Co-Parenting During Lockdown: How to Handle Custody and Visitation When the World’s Gone Crazy

When you count the things that are complicated during a pandemic, the list is long. Still, co-parenting during lockdown is particularly challenging—specifically, how to navigate custody arrangements that never thought to account for a public health crisis, social distancing and the general logistics of travel bans and shelter in place orders. So, how do you make sure you and your ex are on the same page? We checked in with a family psychologist, a mental health expert and two divorce attorneys for the best ways to approach co-parenting during COVID-19.

The Best Advice We’ve Ever Heard for How to Co-Parent with Your Ex

1. Write Down a List of *New* Rules with Your Ex

You’re going to need some sort of addendum to the original custody arrangement during this time, recommends Dr. Jann Blackstone, co-author of Co-Parenting Through Separation and Divorce: Putting Your Children First. You don’t necessarily need to involve legal counsel, but you want to be unified in what is and isn’t OK. For example, what’s the protocol when going outside? (Yes to the yard, no to the park.) Also, who are the kids allowed to see? (No to friends, yes to your ex-husband’s step children.) Do they have to wear a mask? (Yes, inside public buildings.) You should also write up guidelines for home schooling protocol, and weigh the fact that one parent’s house might be better suited to it. (I.e. there’s more space to spread out or better WiFi capabilities). Bottom line: Spell everything out—in writing—not just for joint buy-in, but also to give your kids stability.

2. Decide How to Address the Subject of COVID-19

No matter their age, your kids are bound to ask some questions about what is going on in the world and in their lives. But are you delivering the same message as your former spouse? “If your child is asking questions about the virus and what is going to happen as a result, make sure your ‘messaging’ is consistent,” says Leigh McInnis, LPC, and executive director of Newport Academy, a mental health treatment facility specializing in family relations. “If you don’t, it may cause kids to feel anxious, especially if they’re receiving drastically different answers.” For example, you and your co-parent might agree to focus on your child's bravery during this time, and use words like "sickness" and "germs" rather than "pandemic" and "death." Whatever your approach, the goal is to be aligned.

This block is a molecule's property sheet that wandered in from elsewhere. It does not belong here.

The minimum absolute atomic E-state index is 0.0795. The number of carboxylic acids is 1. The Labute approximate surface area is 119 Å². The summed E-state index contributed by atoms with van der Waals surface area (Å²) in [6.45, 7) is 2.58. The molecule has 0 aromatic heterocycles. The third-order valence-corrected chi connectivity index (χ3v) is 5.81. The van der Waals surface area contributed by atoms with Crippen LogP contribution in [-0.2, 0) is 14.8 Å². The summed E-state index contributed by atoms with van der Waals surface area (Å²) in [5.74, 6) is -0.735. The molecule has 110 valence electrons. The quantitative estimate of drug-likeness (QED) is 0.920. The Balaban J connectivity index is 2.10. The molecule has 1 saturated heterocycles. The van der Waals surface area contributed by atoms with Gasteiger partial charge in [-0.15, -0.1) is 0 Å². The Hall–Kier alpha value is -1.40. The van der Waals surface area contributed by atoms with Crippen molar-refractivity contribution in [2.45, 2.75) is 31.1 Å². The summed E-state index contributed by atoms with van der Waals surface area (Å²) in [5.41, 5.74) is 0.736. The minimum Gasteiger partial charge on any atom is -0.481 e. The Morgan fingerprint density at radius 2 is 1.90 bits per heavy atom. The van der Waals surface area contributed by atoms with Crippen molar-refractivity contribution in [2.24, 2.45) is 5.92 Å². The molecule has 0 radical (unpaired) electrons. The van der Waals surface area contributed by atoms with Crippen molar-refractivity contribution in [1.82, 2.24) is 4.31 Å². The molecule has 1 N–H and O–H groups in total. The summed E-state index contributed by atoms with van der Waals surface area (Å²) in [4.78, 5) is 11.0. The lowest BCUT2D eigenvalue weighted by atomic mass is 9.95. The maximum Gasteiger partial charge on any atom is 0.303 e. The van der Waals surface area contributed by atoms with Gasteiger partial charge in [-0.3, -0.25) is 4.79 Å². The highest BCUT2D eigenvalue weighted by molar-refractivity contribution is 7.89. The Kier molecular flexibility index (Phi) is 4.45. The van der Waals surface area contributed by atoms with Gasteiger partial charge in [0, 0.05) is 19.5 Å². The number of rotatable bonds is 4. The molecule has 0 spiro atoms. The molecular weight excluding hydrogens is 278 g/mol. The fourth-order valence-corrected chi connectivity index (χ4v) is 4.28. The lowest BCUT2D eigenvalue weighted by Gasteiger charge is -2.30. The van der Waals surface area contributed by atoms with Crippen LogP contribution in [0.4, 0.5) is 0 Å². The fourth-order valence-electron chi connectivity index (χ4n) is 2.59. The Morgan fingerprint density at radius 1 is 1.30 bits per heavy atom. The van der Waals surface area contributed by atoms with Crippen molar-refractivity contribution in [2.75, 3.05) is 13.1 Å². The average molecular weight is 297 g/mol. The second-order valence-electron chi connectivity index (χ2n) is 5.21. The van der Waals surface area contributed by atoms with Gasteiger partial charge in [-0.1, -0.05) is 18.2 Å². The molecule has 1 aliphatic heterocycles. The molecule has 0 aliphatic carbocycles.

3. Prioritize Prompt and Timely Communication

You and your ex owe it to each other to respond to texts, phone calls and emails quickly and clearly. “When it comes to communication that’s initiated by the other parent, get back to them in a timely manner,” Dr. Blackstone suggests. And do your best to keep consistent, positive communication between your kids and your former spouse even when they’re not together. Set up a FaceTime date before bed. Send a photo text. Reassure Dad that your son’s cough has gone away and he’s not running a fever. After all, this is a worrisome time, and a little effort can go a long way.

4. Be Open and Honest About Your Own Social Distancing

Maybe you’ve got a new boyfriend. Maybe your ex is still working outside the home. Now is not the time to be vague about relationships, says Dr. Blackstone. You might want to work these encounters into your written agreement, so it’s clear you’ll continue to see your beau, but he’ll also practice extreme social distancing, or your ex will continue to go to work, but will wear gloves and a mask.

5. Consider Revising the Custody Agreement, Temporarily

It depends on your situation, but if it’s in the best interest of your child to spend the majority of their time at one parent’s home or self-quarantine for 14 days for any reason, it’s worth a conversation, says Emily Pollock and Kelly Frawley, both matrimonial and family law attorneys at Kasowitz Benson Torres LLP. “Be creative to make sure the children are still getting as much meaningful access as possible with both parents,” Pollock and Frawley explain. For example, if you decide you don’t want your kids traveling back and forth, consider allowing the other parent to visit with the child in your home (assuming all safety precautions are followed).

6. Be Prepared to Offer ‘Make Up Time’ On the Other Side

If you do decide to revise the custody agreement, talk through possible ways that the “short-changed” parent may be able to get some extra time once the pandemic is over, say Pollock and Frawley. After all, open-mindedness counts for a lot right now. (It also might save you thousands in legal fees.)

How to Stay Close with a Family Member’s Ex

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Rachel Bowie is Senior Director of Special Projects & Royals at PureWow, where she covers parenting, fashion, wellness and money in addition to overseeing initiatives within...